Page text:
Lag in customs system keeps U.S. tariffs intact

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Lag in customs system keeps U.S. tariffs intact

The United States has not updated its electronic customs system, meaning tariff cuts agreed upon in the Korus FTA have not taken effect across the Pacific, the Ministry of Foreign Affairs and Trade said yesterday.

“We asked the U.S. to speed up updating the Automated Broker Interface (ABI) system,” the ministry said. “The U.S. government expressed regret about confusion in the customs process due to delays in updating the system.”

According to a report by the JoongAng Ilbo Los Angeles on Saturday, importers in the United States are not seeing any tariff cuts on products that entered after the March 15 implementation date.

“The U.S. trade authority has not prepared enough to start the Korus FTA, even though it took over six years to implement the bill,” an importer in Los Angeles said.

He said if the new rate on his products is not applied as planned, he would still have to pay $30,000 to $40,000 in tariffs.

Seoul had been asking Washington to complete all preparation work, including updating the ABI system before implementing the trade pact.

The U.S. Customs and Border Protection (CBP) agency posted a notice on its Web site on Thursday stating the FTA tariff cuts will be applied to its ABI system from March 21. Korea began its implementation on March 15.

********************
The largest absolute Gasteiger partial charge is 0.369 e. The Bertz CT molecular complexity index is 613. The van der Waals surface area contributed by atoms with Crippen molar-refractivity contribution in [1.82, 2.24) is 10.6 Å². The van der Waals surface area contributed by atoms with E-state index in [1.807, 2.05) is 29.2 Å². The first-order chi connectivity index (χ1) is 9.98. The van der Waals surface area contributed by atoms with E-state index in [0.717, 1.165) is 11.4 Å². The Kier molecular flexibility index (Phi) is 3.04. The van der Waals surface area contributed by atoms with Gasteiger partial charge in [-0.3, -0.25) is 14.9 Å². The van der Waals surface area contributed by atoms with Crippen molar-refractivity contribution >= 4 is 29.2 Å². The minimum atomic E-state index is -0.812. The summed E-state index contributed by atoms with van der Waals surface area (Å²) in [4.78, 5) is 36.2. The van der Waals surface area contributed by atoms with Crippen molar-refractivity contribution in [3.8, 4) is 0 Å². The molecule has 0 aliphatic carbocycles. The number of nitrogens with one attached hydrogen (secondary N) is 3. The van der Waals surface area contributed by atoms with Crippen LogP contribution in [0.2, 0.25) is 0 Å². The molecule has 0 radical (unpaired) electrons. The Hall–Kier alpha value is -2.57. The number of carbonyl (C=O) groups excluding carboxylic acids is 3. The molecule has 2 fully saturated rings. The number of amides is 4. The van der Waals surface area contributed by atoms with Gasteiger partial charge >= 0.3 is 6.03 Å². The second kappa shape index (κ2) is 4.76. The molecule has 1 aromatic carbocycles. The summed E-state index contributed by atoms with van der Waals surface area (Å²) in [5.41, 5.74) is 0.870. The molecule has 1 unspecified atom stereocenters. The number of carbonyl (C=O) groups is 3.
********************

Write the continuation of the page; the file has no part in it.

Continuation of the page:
This is not the first time the United States has belatedly updated tariff rates within its ABI system. In its FTA with Peru, the United States updated the ABI system two months after the deal took effect, causing inconveniences for U.S. importers, according to an official at the ministry.

Exporters in Korea were not aware of the delay in the U.S. customs system. A small auto parts company was notified on Friday that tariffs on its products shipped to the United States on Thursday were not lifted or reduced at all.

The ministry said there will be no problems moving forward, even though the CBP will not implement tariff cuts until Wednesday.

Importers in the U.S. are required to first submit customs declarations for items that enter the country and submit summary documents within 10 working days before paying tariffs.

For items that arrived in the U.S. before Wednesday, importers don’t have to hand in entry summaries until the ABI system is revised.

According to a Korean customs official living in the U.S., there were more than 20 importers that requested a delay in customs declarations until the Korus FTA takes effect.

By Song Su-hyun, Kim Moon-ho []

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